Theorizing from the Global South is often understood to provide key insights into alternative perspectives and cosmologies excluded and effaced from Western modernity. Theory from ‘below’ is usually framed as providing ‘local’ variations and difference from hegemonic, neoliberal economics and societies of the Global North. While this article recognizes the importance of this approach, it is also cru-cial to move beyond these conceptual and spatial separations and hierarchies. This article proposes that insights and theories from Global South social economies not only shed light on those excluded from the dominant social economies of the Global North, but also on the taken-for-granted workings of formal economics itself. In addition to contemporary critical scholars of racial capitalism and feminist substan-tivism, one only has to look towards Marshall Sahlins’s ground-breaking Stone Age Economics to recognize the possibility that the “housewife’s perspective” and the un-derstanding of social economies forged in so-called “primitive economies” are nec-essary to unpack and better analyze Global North economies. The insight that all economic transactions are always already social relations is precisely what is prob-lematically erased in the local cultures of the Global North. Taking inspiration from Sahlins’s remarkable analysis of how “anthropological economies” engage supply and demand, this article shows its applicability in examining US housing markets.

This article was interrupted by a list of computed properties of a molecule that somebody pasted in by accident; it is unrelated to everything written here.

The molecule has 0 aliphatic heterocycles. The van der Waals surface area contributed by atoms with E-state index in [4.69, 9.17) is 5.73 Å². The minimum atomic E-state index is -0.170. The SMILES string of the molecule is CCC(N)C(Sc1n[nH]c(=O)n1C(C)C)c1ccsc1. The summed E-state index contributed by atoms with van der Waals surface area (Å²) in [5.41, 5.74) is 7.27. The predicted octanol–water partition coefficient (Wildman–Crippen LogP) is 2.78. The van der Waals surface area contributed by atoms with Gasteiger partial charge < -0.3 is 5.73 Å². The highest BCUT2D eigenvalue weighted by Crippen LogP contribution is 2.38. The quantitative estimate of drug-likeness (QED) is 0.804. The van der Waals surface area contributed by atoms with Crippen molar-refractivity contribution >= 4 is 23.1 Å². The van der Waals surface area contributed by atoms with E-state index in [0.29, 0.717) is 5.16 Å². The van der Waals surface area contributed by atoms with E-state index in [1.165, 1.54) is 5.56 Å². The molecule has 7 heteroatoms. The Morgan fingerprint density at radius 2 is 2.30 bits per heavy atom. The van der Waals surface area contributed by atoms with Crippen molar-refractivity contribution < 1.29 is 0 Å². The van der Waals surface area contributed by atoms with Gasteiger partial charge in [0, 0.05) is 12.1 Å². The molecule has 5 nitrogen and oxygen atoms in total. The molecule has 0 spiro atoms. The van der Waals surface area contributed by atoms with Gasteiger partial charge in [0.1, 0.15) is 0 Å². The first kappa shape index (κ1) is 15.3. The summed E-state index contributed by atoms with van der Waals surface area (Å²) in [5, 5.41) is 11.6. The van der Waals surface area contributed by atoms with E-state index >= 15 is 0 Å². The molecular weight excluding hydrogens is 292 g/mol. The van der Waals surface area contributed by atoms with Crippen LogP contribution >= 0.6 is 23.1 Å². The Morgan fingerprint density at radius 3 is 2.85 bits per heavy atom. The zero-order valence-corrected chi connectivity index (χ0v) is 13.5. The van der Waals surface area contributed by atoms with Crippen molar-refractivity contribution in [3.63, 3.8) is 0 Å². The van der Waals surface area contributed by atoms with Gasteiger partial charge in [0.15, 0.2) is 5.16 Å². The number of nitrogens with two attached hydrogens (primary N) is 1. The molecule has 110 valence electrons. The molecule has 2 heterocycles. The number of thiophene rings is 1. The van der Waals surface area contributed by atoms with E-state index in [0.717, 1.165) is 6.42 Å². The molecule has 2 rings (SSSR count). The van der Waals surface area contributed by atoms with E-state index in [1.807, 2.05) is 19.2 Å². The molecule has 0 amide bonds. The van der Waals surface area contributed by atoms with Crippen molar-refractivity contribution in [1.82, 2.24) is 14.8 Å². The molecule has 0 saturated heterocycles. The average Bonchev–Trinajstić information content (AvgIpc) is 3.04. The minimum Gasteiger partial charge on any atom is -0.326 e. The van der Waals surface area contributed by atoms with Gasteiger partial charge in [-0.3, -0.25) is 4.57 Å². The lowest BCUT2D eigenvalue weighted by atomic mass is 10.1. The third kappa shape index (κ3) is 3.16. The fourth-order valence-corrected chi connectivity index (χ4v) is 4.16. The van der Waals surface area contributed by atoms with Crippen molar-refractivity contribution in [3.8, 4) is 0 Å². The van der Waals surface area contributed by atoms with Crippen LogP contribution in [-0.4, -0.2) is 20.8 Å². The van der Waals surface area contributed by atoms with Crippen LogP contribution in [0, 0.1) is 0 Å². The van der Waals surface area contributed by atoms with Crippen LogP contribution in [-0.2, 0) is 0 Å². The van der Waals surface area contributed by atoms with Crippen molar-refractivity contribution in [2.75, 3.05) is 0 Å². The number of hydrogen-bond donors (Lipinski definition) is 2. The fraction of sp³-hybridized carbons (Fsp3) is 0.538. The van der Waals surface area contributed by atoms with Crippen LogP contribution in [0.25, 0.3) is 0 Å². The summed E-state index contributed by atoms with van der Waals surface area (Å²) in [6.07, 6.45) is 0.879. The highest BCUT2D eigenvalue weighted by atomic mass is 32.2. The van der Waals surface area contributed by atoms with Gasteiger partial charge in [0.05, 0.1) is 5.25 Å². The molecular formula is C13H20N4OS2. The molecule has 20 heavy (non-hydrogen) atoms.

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© 2021, Casa Editrice Leo S. Olschki. All rights reserved.
- Formal Economic Theory
- Global North
- Housing Markets
- Marginalized Perspectives
- Supply and Demand